Peranakan food is not the most accessible in Singapore, but it is a very accurate melting pot of cultures in terms of food. I would say it’s the best way to “taste Singapore” – with each restaurant giving different takes of the cuisine. Some with more Chinese cooking methods, others more Malay cooking methods, many with Indian spices.
Godmama – a brand new joint in the new Funan Centre – is a contemporary Peranakan casual dining restaurant.
Patrons can choose to sit indoors in the air conditioning or outdoors on the patio, that was quite cool even on a balmy night.
The cocktails are pretty good as well, the most notable being the brass distillery’s butterfly pea gin and tonic. Refreshing and light, the perfect balance to the spicy food.
Peranakan food tends to be very flavourful, intense and rather spicy. So if you’re trying it out for the first time, this might be the best entry level point, as they execute well loved recipes, with crowd pleasing flavours.
It is like the Zara of Peranakan food.
If you order Peranakan, everyone will tell you there are a few dishes to have to order : Beef Rendang, a pork (babi) dish, an Assam dish, chap chye, Ayam Buah Keluak, and maybe some side dishes.
Their sambal is on point. It might be a bit too fiery for people who can’t take the heat. But I could definitely eat copious amounts of their handmade version with keropok.
Here, we had the babi Assam – which to me was the standout dish with excellent flavours. It could be stewed longer for a stronger flavor, but I was already impressed with the flavor profile of the dish. Sour, tangy, and the pork was tender and went perfectly with the butterfly pea rice.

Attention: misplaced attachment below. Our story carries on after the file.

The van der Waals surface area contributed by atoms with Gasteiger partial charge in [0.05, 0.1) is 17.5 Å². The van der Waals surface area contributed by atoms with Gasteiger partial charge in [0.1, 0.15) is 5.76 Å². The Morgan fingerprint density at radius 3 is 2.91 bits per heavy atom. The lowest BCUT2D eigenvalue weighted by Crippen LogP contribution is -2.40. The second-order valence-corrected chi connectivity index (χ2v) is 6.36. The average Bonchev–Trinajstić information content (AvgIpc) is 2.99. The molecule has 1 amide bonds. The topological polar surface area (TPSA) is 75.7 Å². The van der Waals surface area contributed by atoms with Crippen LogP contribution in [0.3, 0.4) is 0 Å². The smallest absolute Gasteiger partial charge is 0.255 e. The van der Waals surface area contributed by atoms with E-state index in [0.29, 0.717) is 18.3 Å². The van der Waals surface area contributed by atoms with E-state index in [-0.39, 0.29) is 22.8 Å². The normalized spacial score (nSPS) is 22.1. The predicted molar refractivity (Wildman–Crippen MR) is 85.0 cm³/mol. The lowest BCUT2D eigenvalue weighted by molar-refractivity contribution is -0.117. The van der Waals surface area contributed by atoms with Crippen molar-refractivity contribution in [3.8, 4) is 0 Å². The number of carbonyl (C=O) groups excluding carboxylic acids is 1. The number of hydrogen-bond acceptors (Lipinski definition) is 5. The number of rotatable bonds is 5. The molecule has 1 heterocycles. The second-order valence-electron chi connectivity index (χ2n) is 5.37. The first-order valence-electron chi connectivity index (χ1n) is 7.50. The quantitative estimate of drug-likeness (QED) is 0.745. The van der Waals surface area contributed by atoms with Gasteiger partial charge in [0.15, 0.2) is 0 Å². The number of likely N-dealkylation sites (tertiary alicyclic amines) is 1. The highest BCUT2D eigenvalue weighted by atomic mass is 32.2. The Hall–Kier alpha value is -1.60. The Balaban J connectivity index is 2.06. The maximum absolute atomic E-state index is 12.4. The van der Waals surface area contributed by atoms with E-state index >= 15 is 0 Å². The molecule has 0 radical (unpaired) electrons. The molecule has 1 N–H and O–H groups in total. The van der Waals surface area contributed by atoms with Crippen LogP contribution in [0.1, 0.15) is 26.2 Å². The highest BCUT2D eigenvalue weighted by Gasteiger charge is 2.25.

The Ayam Buah Keluak is milder flavored compared to what I usually prefer, I like a thick, black, viscous gravy loaded with lots of paste from the buah keluak nut, but this, I understand, is an acquired taste for Peranakan purists. Their version is simpler, and cleaner, and more palatable for the masses, though the chicken can afford a longer stew time.
The popiah we were served was with egg crepe skin that they make in the kitchen. Personally this is not my favorite type of skin, but I did appreciate the filling of the roll itself. Toppings were generous and it was rolled like a huge, fat burrito.
The sambal prawn was very good, but might be a tad spicy for people who can’t do chili. But this is another dish worth trying.
Sadly, the beef rendang wasn’t available yet. But I’d love to try it if I do go back for a visit.
Desserts were a high point of the evening. And do note they are not traditional Peranakan desserts. But instead, contemporary takes with Peranakan flavours.
The coconut Panna cotta sitting in black rice was a good take on pulut Hitam. And the ginger flower sorbet was so refreshing, I could also see them incorporating this into their cocktails down the road.
Their sticky date pudding in red date and longan soup was also good, though we might have left ours sitting for a bit too long, and it got a little mushy.
All in all – if you want to taste Peranakan food without spending too much, while getting quality ingredients at good value, I’d say give Godmama a go.